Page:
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August 22, 2016

Citing Brexit, GM’s Opel reduces working hours at two UK-focused assembly plants

General Motors' European unit Opel/Vauxhall is scaling back working hours at two German plants due to lower demand for the Corsa and Insignia models, citing Britain's recent 'Brexit' vote to leave the European Union.

General Motors ‘ European unit Opel/Vauxhall is scaling back working hours at two German plants due to lower demand for the Corsa and Insignia models, citing Britain’s recent ‘Brexit’ vote to leave the European Union.

“We can confirm that there will be short-time work in the plants in Rüsselsheim and Eisenach during the course of this year,” Opel said in a statement. “We cannot confirm the exact number of days. This will depend heavily on the sales volume of the Insignia and the Corsa in the UK. For both vehicles, the UK is the biggest market. The Brexit situation is an issue for everybody who does business in and with the UK at the moment and we already announced last month that there will be an impact on our European financial performance if the value of the pound remains at its current level for the rest of the year.”

The UK is GM Europe’s biggest market for both car lines – especially the Corsa – which are popular private and company purchases. SMMT data to the end of July, the latest available, shows the Vauxhall-badged Corsa was the second most popular seller in this market, with 5,606 sales, behind the top selling (and also imported from Europe) Ford Fiesta (7,990 registrations). For 2016 year to date, the Corsa had 47,962 sales, again second only to the Fiesta (71,823). The larger Insignia, a popular fleet model, is nearing the end of its model cycle and no longer in the top 10. Total UK Vauxhall sales, meanwhile, rose 16.8% last month to 19,733 but dipped 4.2% year to date to 152,680, the SMMT data showed. Vauxhall’s market show rose to 11.05% last month, from 9.47% a year ago. YTD share was 9.55% versus 10.24%.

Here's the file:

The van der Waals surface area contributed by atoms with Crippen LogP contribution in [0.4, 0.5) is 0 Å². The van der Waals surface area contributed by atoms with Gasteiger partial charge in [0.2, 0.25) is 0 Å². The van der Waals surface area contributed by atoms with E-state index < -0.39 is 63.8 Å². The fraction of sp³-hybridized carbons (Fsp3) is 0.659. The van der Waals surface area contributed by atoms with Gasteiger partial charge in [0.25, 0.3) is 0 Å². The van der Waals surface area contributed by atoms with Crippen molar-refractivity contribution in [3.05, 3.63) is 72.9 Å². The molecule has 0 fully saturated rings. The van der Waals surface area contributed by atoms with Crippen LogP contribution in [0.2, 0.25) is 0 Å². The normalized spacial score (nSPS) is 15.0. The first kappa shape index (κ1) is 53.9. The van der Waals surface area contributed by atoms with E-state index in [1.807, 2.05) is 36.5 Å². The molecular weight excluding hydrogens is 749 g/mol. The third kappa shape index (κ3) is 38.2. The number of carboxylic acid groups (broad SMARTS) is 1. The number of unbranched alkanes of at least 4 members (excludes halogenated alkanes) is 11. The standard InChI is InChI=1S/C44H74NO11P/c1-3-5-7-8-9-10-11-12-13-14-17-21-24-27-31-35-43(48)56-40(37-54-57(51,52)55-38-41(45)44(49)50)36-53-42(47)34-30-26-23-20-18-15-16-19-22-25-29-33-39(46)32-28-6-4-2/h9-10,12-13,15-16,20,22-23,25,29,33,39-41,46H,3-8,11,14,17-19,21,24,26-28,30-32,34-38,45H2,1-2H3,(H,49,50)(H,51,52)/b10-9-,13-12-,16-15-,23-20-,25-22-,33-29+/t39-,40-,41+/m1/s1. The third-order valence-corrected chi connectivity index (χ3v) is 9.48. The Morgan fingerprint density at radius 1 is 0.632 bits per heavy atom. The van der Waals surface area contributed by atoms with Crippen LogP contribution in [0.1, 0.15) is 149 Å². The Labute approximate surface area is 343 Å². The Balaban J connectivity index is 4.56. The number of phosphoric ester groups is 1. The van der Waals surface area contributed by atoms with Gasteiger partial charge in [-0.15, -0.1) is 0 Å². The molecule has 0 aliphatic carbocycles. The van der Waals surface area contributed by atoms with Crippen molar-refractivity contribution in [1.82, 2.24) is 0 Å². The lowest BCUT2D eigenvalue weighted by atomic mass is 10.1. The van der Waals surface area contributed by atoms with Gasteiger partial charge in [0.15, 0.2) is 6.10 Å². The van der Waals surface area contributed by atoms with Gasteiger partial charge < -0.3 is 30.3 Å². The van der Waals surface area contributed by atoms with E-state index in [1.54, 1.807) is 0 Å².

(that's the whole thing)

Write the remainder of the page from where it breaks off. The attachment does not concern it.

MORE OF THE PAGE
GM last month said it may need to cut costs in Europe to offset up to $400m of potential additional costs triggered by the Brexit vote which has seen the value of the pound deteriorate against the euro making components imported from Europe to the UK [for assembly of Astra five-door hatchbacks and estate cars for sale in UK and Europe] more expensive.

LMC Automotive analysts said in a report last month GM was the automaker most likely to cease production in Britain if costs rose at its plants in England. The automaker a decade ago ended production of the Vectra [the Insignia’s predecessor] at Luton and demolished the factory buildings, leaving only its joint venture van plant making vehicles on the Luton site. Astras are assembled, with a high proportion of components – such as engines – imported from Europe, at Ellesmere Port; the rest of the UK Vauxhall range is imported mainly from Europe and South Korea.

GM Europe has factories in Zaragoza, Spain, Russelsheim and Eisenach, Germany, and Gliwice, Poland.

A Vauxhall spokesman told just-auto Opel was being prudent by anticipating a potential fall in September industry volume due to falling consumer confidence in what is expected to be the year’s biggest sales month [a sales-spurring number plate identifier changes each 1 September in the UK – ed].

He noted the Insignia (images of the full 2017 redesign would be released in December with the car due to be launched at Geneva next March) was nearing the end of its life cycle while sales in the model line’s D-segment were also slowing overall. And some B-segment decline was also expected, affecting sales of the Corsa model line which was also being affected, at its cheaper end, by the Korean-built Opel/Vauxhall Viva “stealing a few away”.

“We’re getting ready for any potential fall-off in sales, ” the spokesman added. “It’s ‘be-ready’, basically.”

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